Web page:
Instead of checking blood sugar in the bathroom, I believe using your post in there is a better idea.

Hey, Miss Manners, forgive me for forgetting mine


Team Blackdogsrule



Related Posts Plugin for WordPress, Blogger...


  1. How could anyone even ask someone to hide this? It is as bad as asking a breast feeding women to feed her child in a disgusting bathroom. We are all humans, we all have blood, so what exactly is there to be ashamed of? Miss Manners needs a reality check.

  2. I feel that with diabetes, a person should be able to check anywhere at any time. I’ve been type 1 for 57 years and I check at home, at church, at places where I eat, etc. As far as I know, this has never bothered anyone. I do try to test discretely, but it is important to know where I am since I can drop or go up easily.

  3. Once again, thank you Frank, I’d like to sit next to miss manners someday, and feed her laxativies

  4. Duckster Kovacevic

    I love this piece, Frank. My T1 partner was brought up in a European company that inexplicably attaches shame and stigma to diabetes. (Byproduct of other archaic and uninformed ways of life in ex Yugoslavia? I don’t know, but I’ve witnessed reactions that are lights years behind the awareness and tolerance we need to have…) Consequently, he slinks off as discreetly as possible at all times to attend to his health in the public bathrooms, and I find it heart breaking. I’ve begged him to take his insulin at the table, to hell with any nearby nosy diners that have a problem with that. I dare them to say something.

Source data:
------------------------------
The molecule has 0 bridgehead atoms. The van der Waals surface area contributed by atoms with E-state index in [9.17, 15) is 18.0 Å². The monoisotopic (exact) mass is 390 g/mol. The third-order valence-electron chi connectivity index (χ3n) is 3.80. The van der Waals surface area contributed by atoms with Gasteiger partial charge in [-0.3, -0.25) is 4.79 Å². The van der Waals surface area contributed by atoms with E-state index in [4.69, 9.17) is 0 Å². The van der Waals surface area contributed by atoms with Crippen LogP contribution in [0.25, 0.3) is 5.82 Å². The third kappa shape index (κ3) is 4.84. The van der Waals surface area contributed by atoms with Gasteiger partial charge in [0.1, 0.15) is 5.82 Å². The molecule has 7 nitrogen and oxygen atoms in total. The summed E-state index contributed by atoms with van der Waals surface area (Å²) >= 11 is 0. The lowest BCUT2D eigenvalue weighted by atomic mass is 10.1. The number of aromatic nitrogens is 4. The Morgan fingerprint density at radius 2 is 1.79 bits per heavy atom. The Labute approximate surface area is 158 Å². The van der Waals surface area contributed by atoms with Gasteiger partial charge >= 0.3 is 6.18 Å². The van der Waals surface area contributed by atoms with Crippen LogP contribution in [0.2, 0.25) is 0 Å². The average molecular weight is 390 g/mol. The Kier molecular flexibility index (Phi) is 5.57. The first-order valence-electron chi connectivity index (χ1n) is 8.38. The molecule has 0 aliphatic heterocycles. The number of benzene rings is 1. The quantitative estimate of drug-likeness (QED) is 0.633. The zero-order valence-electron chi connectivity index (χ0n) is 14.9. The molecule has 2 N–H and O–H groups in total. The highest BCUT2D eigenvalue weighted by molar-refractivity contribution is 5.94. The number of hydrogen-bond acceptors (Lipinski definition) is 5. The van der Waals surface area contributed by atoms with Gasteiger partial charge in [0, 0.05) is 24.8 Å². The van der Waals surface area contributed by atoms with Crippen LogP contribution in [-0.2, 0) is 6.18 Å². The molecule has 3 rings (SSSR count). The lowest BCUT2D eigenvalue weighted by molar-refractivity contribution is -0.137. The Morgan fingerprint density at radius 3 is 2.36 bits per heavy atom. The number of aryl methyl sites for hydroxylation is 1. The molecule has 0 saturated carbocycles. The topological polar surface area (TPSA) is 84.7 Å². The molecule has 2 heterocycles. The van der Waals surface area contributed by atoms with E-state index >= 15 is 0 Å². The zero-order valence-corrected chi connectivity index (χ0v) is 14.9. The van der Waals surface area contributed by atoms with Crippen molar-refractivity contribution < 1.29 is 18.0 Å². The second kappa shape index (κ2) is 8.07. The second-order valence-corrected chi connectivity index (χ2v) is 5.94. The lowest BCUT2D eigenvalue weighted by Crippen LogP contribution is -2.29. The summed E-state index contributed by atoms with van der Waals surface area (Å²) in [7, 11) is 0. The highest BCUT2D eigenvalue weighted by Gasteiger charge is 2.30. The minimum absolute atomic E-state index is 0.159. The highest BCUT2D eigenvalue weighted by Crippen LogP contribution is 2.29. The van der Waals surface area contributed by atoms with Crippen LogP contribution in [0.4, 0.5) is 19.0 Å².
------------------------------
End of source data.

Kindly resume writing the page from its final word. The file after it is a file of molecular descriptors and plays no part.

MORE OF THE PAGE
Sadly, he may not change. I think it’s too ingrained, this inappropriate shame and blame for what his home country calls “the bad sugar disease”…. I won’t stop hoping though. Wrestling with this slippery, sinister sh!t of a disease is nothing to be ashamed about.

  5. Frank, I read that Miss Manners piece and was shocked. I had to go back to the top of the article to check the date, thinking that it was from years ago; and then I looked ahead, thinking there MUST be a second response correction. Ms. M’s answer was so outdated as to be unbelievable.

    You’re right. Where would I be more comfortable doing any medical procedure? A filthy bathroom where I won’t even touch the door handle as I exit or outdoors in the fresh air? No brainer.

    Diabetes is ugly, but friends who are diabetics know how to take care of themselves. And, as their friends, we watch out for them. No big deal. Need to check your blood sugar? Ok, we can take a break, sit down on that bench and take care of that. Less than 5 minutes later(assuming they needed insulin) and we are back to whatever we were doing. (By the way, Tampax carriers are great for carrying syringes.)

    Ms. Manners needs to be reprimanded – for being rude & having no manners.

  6. Miss Manors is an idiot. I have been type1 since I was seven I just turned 50. I check my blood sugar whenever wherever even at the Catholic cathedral in Downtown Dallas right in the pew and the cathedral staff is very understanding especially the priest who is rector of the cathedral.